Mermaids is one of Britain’s most controversial trans charities, yet its overarching aim is hard to fault. The organisation says it wants ‘to create a world where gender diverse children and young people can be themselves and thrive’. To that end, its goal is ‘to relieve the mental and emotional stress’ of transgender kids. Unfortunately that laudable objective is hard to square with what it tells vulnerable children who identify as transgender.
Trans people in the UK have all the same rights, and a few more besides
Since 2016, I have written over 200 pieces about the transgender debate. When I am not writing, I’m reading. I don’t restrict myself to authors I agree with; I’ve learned a lot from my political opponents. Recently, The National Wales published an opinion piece written by Leanne Wood.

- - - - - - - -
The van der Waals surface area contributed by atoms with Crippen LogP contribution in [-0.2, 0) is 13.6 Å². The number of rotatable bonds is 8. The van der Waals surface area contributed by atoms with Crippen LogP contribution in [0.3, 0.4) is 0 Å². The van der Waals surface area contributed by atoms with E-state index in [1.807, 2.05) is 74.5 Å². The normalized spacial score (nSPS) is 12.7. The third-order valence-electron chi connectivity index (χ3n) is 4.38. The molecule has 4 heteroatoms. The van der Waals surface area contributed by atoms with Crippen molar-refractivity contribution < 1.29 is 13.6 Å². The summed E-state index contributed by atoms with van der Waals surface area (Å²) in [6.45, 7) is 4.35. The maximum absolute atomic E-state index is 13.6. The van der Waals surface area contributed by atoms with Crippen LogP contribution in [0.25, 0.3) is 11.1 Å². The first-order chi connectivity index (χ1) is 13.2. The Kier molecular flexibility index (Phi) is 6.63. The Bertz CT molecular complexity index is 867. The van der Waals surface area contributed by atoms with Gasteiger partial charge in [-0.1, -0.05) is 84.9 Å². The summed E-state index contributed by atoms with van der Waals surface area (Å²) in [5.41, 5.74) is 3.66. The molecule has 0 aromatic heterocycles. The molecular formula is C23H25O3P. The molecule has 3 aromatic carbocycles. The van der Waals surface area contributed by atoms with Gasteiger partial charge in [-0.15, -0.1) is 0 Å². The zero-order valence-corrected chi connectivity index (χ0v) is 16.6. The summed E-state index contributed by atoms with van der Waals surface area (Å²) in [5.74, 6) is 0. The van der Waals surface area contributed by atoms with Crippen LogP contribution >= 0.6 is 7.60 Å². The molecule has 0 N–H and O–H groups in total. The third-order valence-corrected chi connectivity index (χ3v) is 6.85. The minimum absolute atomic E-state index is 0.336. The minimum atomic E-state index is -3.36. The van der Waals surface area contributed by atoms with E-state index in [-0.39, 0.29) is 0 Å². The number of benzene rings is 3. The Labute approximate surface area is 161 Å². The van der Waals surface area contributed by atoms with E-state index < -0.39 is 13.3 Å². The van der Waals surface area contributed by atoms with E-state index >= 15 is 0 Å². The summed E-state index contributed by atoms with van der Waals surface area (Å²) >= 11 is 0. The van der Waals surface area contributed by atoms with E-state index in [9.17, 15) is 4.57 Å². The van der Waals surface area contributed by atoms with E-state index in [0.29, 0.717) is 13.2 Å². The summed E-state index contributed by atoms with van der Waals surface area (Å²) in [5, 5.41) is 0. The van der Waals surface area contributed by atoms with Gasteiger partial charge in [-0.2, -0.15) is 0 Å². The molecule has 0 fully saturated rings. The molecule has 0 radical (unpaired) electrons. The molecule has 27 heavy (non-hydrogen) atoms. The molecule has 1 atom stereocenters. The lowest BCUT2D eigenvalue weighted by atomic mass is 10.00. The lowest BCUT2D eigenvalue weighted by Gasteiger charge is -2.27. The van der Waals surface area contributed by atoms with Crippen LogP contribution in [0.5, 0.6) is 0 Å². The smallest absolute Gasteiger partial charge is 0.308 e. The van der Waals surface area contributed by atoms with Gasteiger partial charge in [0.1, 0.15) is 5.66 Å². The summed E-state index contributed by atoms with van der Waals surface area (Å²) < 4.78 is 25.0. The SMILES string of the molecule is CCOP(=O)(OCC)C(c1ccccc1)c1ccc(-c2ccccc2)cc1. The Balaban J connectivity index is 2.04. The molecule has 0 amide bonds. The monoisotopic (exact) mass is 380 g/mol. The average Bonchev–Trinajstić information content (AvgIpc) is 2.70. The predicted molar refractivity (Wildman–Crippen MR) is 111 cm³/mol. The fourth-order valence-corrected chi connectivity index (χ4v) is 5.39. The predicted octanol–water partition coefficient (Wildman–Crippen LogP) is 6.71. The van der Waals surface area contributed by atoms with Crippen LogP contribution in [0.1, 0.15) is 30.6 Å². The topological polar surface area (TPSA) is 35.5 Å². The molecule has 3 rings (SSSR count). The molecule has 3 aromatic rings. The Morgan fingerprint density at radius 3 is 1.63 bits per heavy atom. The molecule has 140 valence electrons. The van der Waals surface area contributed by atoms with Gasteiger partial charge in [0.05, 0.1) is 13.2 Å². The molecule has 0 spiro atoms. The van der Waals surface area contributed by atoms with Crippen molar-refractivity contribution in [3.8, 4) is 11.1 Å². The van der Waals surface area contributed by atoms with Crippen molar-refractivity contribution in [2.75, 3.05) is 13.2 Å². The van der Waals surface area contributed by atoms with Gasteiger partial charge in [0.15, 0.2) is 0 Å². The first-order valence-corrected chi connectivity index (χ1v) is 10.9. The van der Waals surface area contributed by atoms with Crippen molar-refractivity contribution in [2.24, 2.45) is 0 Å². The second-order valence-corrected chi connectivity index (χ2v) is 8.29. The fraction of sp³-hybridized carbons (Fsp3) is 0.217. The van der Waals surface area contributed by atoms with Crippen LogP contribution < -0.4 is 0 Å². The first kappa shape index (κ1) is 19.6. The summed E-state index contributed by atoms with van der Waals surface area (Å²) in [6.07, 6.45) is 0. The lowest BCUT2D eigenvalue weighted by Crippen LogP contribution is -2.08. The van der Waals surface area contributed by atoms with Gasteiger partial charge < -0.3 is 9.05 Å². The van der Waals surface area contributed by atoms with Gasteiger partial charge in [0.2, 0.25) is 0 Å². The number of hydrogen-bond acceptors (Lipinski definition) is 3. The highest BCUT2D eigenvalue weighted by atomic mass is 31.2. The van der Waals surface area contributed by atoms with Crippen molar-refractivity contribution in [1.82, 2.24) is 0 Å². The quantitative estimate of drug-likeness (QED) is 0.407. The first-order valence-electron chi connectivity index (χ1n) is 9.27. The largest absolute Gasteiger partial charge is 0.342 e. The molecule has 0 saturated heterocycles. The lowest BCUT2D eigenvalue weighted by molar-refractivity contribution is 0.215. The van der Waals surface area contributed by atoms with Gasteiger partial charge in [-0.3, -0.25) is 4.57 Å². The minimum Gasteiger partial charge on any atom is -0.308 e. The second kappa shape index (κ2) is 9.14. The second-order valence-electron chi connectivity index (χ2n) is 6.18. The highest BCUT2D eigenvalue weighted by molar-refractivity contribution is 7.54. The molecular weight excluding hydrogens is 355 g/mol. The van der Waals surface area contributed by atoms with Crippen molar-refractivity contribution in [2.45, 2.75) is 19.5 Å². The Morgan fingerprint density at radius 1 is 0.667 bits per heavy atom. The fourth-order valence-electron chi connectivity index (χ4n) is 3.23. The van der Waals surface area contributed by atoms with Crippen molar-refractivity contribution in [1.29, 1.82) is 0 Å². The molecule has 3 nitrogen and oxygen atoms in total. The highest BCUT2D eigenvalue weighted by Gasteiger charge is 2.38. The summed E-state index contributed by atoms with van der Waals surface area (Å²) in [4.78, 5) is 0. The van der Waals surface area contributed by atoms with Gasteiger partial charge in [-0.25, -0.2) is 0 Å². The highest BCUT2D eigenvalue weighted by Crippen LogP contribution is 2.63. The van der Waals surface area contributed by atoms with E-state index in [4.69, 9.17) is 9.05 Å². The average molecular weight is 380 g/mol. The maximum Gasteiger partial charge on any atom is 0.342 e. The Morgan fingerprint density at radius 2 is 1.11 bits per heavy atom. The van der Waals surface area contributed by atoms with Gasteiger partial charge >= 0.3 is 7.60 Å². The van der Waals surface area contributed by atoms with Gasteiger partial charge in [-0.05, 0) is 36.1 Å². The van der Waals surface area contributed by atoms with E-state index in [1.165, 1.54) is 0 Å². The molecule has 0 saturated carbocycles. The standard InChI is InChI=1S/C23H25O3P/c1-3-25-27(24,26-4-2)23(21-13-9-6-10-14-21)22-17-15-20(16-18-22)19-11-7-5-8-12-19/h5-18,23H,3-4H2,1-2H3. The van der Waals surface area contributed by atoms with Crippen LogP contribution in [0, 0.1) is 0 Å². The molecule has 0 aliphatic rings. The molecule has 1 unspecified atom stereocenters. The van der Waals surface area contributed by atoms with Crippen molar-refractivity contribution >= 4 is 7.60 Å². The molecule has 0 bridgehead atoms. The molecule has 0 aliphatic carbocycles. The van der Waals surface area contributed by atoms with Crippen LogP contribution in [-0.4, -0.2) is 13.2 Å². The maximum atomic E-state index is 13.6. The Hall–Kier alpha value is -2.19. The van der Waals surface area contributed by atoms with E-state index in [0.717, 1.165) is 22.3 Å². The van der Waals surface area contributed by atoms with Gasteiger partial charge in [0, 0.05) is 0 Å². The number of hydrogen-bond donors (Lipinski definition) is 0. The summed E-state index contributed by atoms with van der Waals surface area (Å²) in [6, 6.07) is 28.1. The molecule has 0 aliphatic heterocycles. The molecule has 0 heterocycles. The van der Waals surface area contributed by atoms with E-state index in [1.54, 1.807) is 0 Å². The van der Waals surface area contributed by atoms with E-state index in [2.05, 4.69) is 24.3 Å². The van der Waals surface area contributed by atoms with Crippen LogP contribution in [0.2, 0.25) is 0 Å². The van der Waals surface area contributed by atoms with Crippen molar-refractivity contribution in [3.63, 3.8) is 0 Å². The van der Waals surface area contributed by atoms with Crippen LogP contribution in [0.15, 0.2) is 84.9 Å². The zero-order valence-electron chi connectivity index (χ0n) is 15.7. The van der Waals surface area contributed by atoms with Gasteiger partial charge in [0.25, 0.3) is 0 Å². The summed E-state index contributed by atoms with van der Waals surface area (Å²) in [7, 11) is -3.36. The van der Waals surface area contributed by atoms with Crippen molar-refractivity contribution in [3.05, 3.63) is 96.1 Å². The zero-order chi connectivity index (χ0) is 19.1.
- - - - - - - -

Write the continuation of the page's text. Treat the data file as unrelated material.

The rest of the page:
There are two things the liberal commentariat tend to forget about the ‘silent majority’, that great mass of ordinary people who don’t get involved in arcane discussions of modish topics, but who make their views known at every election.
As Keir Starmer still struggles to tell us what he thinks the word ‘woman’ means, some much-needed common sense has been injected into the transgender debate. The Equality and Human Rights Commission has published guidance for providers of single-sex and separate-sex services: in short, it says bathrooms and domestic abuse refuges can be single sex in certain circumstances. This is welcome news for women – and for transgender folk like me.
If you needed any sign that the Labour party is still deeply confused about gender identity and sex, look no further than the Labour leader Keir Starmer’s comments this week.
If anyone can change their legal sex – just because they want to – then what it means to be a woman becomes no more than a feeling in a man’s head. No wonder that a growing number of women are concerned about the Scottish Government’s proposed reform of the Gender Recognition Act.